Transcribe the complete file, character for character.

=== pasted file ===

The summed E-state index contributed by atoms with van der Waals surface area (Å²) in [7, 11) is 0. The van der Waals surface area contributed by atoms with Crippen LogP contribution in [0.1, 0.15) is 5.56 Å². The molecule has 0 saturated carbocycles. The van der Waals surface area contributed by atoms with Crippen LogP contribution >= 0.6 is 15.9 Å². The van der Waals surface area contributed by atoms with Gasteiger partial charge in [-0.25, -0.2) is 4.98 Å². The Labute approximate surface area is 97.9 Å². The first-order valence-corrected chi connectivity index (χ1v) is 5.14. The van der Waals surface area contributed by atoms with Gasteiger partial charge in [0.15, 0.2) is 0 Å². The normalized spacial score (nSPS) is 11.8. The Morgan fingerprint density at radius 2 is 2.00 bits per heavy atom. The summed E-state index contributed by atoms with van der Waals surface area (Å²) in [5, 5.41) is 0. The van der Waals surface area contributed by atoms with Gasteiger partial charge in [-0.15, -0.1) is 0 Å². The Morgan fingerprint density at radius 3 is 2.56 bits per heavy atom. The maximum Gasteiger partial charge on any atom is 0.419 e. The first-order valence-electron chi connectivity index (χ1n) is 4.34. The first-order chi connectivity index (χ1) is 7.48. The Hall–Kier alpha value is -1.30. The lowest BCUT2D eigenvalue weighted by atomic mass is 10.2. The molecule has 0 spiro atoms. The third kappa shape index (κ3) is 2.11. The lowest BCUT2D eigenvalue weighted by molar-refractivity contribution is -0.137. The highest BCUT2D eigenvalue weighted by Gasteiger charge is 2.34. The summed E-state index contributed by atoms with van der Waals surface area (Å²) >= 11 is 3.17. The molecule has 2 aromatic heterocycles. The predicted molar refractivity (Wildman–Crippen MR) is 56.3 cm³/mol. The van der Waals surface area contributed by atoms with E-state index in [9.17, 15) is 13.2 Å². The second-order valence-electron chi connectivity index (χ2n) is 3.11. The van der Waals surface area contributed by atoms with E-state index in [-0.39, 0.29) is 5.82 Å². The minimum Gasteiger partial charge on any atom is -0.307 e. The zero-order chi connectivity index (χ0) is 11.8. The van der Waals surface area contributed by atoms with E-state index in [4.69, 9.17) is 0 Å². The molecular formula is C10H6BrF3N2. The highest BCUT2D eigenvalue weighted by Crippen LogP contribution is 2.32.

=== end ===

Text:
The summed E-state index contributed by atoms with van der Waals surface area (Å²) in [7, 11) is 0. The van der Waals surface area contributed by atoms with Crippen LogP contribution in [0.1, 0.15) is 5.56 Å². The molecule has 0 saturated carbocycles. The van der Waals surface area contributed by atoms with Crippen LogP contribution >= 0.6 is 15.9 Å². The van der Waals surface area contributed by atoms with Gasteiger partial charge in [-0.25, -0.2) is 4.98 Å². The Labute approximate surface area is 97.9 Å². The first-order valence-corrected chi connectivity index (χ1v) is 5.14. The van der Waals surface area contributed by atoms with Gasteiger partial charge in [0.15, 0.2) is 0 Å². The normalized spacial score (nSPS) is 11.8. The Morgan fingerprint density at radius 2 is 2.00 bits per heavy atom. The summed E-state index contributed by atoms with van der Waals surface area (Å²) in [5, 5.41) is 0. The van der Waals surface area contributed by atoms with Gasteiger partial charge in [-0.15, -0.1) is 0 Å². The Morgan fingerprint density at radius 3 is 2.56 bits per heavy atom. The maximum Gasteiger partial charge on any atom is 0.419 e. The first-order valence-electron chi connectivity index (χ1n) is 4.34. The first-order chi connectivity index (χ1) is 7.48. The Hall–Kier alpha value is -1.30. The lowest BCUT2D eigenvalue weighted by atomic mass is 10.2. The molecule has 0 spiro atoms. The third kappa shape index (κ3) is 2.11. The lowest BCUT2D eigenvalue weighted by molar-refractivity contribution is -0.137. The highest BCUT2D eigenvalue weighted by Gasteiger charge is 2.34. The summed E-state index contributed by atoms with van der Waals surface area (Å²) >= 11 is 3.17. The molecule has 2 aromatic heterocycles. The predicted molar refractivity (Wildman–Crippen MR) is 56.3 cm³/mol. The van der Waals surface area contributed by atoms with E-state index in [9.17, 15) is 13.2 Å². The second-order valence-electron chi connectivity index (χ2n) is 3.11. The van der Waals surface area contributed by atoms with E-state index in [-0.39, 0.29) is 5.82 Å². The minimum Gasteiger partial charge on any atom is -0.307 e. The zero-order chi connectivity index (χ0) is 11.8. The van der Waals surface area contributed by atoms with E-state index in [4.69, 9.17) is 0 Å². The molecular formula is C10H6BrF3N2. The highest BCUT2D eigenvalue weighted by Crippen LogP contribution is 2.32.